Payments for Environmental Services (PES) to Benefit the Rural Poor Thailand and Vietnam
The Program’s inaugural research team, commissioned through a September 2005 grant competition, investigated how the rural poor can be compensated for protecting environmental services needed by urban residents, such as clean drinking water from forest watersheds. These “payments for environmental services” (PES) can provide a sustainable livelihood for rural communities while protecting sensitive forest watersheds.
Principal researchers were Dr. Dang Thanh Ha, Department of Economics, Nong Lam University, Ho Chi Minh City; Dr. Penporn Janekarnkij and Dr. Prapinwadee Sirisupluxana, Department of Agriculture and Resource Economics, Kasetsart University, Bangkok. The team’s expert reviewers included Dr. Joe Padilla, consultant on PES to the Asian Development Bank, Manila; Dr. Minh-Ha Hoang, ICRAF-CIFOR Vietnam representative; and Mrs. Monthip Tabucanon, Director General of the Department of Environmental Quality Promotion, Thailand Ministry of Natural Resources and Environment.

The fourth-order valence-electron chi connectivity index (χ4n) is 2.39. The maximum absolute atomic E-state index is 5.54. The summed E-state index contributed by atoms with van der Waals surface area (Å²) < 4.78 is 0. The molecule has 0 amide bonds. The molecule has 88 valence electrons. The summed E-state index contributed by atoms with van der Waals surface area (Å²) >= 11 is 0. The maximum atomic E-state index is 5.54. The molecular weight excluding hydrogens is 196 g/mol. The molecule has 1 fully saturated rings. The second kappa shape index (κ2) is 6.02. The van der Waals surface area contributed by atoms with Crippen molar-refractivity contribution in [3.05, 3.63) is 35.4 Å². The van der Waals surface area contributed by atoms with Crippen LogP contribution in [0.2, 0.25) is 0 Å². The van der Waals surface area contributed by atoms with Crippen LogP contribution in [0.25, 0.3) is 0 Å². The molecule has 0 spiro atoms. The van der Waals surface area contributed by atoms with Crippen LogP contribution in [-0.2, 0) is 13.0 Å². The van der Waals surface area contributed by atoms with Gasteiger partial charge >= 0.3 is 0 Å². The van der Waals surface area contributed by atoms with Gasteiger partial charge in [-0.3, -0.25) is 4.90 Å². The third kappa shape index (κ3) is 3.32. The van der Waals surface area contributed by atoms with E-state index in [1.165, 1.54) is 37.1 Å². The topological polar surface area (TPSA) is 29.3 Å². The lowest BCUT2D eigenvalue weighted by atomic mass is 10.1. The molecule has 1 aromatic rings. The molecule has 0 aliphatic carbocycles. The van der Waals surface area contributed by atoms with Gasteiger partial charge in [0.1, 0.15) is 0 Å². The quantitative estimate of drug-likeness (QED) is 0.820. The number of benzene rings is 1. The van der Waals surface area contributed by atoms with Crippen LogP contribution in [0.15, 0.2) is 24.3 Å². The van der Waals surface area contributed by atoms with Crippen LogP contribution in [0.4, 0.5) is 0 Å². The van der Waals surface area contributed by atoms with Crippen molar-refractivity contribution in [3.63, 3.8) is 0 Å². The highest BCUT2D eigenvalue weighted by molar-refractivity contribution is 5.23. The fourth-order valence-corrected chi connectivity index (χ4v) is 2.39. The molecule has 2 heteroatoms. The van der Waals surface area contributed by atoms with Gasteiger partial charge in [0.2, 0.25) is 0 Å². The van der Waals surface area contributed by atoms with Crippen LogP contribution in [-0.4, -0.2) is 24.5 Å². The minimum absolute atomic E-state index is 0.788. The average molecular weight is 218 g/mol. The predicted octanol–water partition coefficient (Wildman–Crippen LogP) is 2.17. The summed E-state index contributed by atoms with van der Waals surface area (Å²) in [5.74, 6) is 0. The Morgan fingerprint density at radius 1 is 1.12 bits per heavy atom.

In 2006 and 2007 the team did ground-breaking household surveys of environmental service “providers” (rural poor living in critical watersheds) and “buyers” (downstream water users) in both countries. In Vietnam, a survey of 600 residents of Ho Chi Minh City found that 90 percent would be willing to pay an average of 5% more for water service if the additional funds would go directly to poor communities living in the Dong Nai watershed, which provides drinking water to the city.
In the Mae Lao watershed near Chiang Rai, Thailand, the team completed a similar survey using creative, hands-on demonstrations to show orchard owners and other irrigation water users why degraded forests store less water than healthy forests. The 500 respondents were, on average, willing to pay an extra 162 baht/year (US $5/year) for irrigation water to support poor upland communities in maintaining the watershed.
In collaboration with Winrock’s Asia Regional Biodiversity Conservation Program, Dr. Ha presented his survey results to officials at the Ministry of Agriculture and Rural Development (MARD) who were drafting legislation for a two-year pilot allowing government entities, such as municipal water authorities, to charge environmental service fees. MARD officials consulted Dr. Ha’s willingness-to-pay findings in setting the proposed water environmental service fee for the pilot, which was approved by the Prime Minister in April 2008.
The team created graduate and undergraduate-level teaching materials on PES using case studies from this project. New courses using these materials Kasetsart, Chulalongkorn and Nong Lam Universities will give students hands-on experience applying PES techniques in the classroom and in the field.